Boomkat Product Review:
Real heart-stopping, life-affirming, almost indescribably beautiful posthumous album featuring (for the first time) vocal works by beloved, dearly departed, Ethiopian nun and now-legendary pianist/composer Emahoy Tsege Mariam Gebru, room recorded straight to tape between 1977-1985, sounds of life just about audible in the background. Almost had an out of body experience listening to it the other night - just a perfect, 10/10 album.
’Souvenirs’ is an intimate self-portrait written, recorded and compiled by the late Emahoy Tsege Mariam Gebru; a classically-trained pianist turned nun, whose singular style of jazz and blues-inflected composition and performance became globally renowned in her latter years via reissues and compilations reaching as far back as the 1960s, namely the ‘Éthiopiques 21: Piano Solo’ CD and a much-prized eponymous set in 2016. At the age of 99, Emahoy passed away in Jerusalem last year, whilst planning towards this first ever showcase of her vocals - which have never appeared on her purely piano-based recordings until now, making for a truly life-affirming experience from its opening bars.
The posthumous release, realised in collaboration with Emahoy’s family and Mississippi Records - is a stone cold stunner. It grants unprecedented access to her discrete craft and inner world in Addis Ababa, against a backdrop of the Ethiopian Red Terror and Civil War, prior to her subsequent exile in a Jerusalem convent. Whilst all no doubt defined by her signature, intricate and lilting type of classical meets jazz-blues phrasing, the eight songs are all far more concise than her usual instrumental works, made even more spellbinding by the revelation of her softly contoured and captivating vocals that beautifully trace and overlie the cadence of her keys. It’s just pure, unbridled expression that’s only heightened by the seemingly off-the-cuff nature of the recordings, as if she just sung the songs to herself, impromptu, never intended for public consumption.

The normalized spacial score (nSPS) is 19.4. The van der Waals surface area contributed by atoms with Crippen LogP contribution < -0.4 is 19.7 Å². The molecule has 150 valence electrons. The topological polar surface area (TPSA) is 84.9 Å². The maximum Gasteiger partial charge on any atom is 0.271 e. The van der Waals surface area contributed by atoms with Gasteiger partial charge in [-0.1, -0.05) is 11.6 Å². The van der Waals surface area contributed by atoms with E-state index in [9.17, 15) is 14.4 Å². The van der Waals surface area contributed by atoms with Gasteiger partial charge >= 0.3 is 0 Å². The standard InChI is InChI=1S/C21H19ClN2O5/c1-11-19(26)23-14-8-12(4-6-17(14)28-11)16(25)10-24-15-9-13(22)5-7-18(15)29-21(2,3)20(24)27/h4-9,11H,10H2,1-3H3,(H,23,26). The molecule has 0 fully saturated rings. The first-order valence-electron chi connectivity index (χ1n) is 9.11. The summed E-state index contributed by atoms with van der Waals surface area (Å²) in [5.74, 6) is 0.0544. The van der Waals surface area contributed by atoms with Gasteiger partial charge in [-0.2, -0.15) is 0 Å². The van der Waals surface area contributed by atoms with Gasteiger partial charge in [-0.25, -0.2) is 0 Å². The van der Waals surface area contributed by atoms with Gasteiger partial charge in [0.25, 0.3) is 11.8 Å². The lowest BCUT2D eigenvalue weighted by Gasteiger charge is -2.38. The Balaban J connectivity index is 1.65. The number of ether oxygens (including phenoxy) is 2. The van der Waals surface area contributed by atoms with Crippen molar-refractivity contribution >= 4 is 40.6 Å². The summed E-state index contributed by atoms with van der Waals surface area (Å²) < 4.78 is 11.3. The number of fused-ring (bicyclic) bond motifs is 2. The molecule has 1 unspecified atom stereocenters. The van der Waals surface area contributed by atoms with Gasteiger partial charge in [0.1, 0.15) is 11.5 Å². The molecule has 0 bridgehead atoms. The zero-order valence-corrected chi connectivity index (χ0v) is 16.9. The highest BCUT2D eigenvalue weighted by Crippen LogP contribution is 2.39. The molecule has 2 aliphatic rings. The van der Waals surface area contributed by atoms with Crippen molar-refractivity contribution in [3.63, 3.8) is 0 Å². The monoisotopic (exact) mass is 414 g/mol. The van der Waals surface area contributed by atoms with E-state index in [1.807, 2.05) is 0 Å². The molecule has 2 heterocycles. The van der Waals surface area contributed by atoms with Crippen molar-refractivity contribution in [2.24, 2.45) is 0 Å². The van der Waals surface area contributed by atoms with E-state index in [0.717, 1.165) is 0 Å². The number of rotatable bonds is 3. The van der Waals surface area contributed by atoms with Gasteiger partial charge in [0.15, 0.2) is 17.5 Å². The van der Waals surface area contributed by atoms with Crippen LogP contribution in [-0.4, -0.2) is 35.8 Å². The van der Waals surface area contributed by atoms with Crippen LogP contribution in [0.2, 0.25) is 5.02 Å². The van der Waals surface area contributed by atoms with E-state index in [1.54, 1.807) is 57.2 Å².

Replete with incidental creaks of the piano stool, birds outside the window, and Emahoy’s finger on the record button, the songs depict themes of loss, mourning and soon-to-be exile, sung into a basic boombox. They place us in the room with her, closer than ever, privy to a vocal version of the closing number to her eponymous compilation, now unveiled as a dedication her niece, the titular Tenkou, with lyrics to guide her adulthood “Don’t cry / Childhood won’t come back / Let it go with love”, alongside the beatific, open-window paean ‘Clouds Moving on the Sky’, and melancholic hiraeth of ‘Ethiopia My Homeland’ or ‘Don’t Forget Your Country’, and ineffable, humbling elegance of idea and execution to ‘Is It Sunny or Cloudy in the Land You Live?’ and ‘Where is the Highway of Thought?’.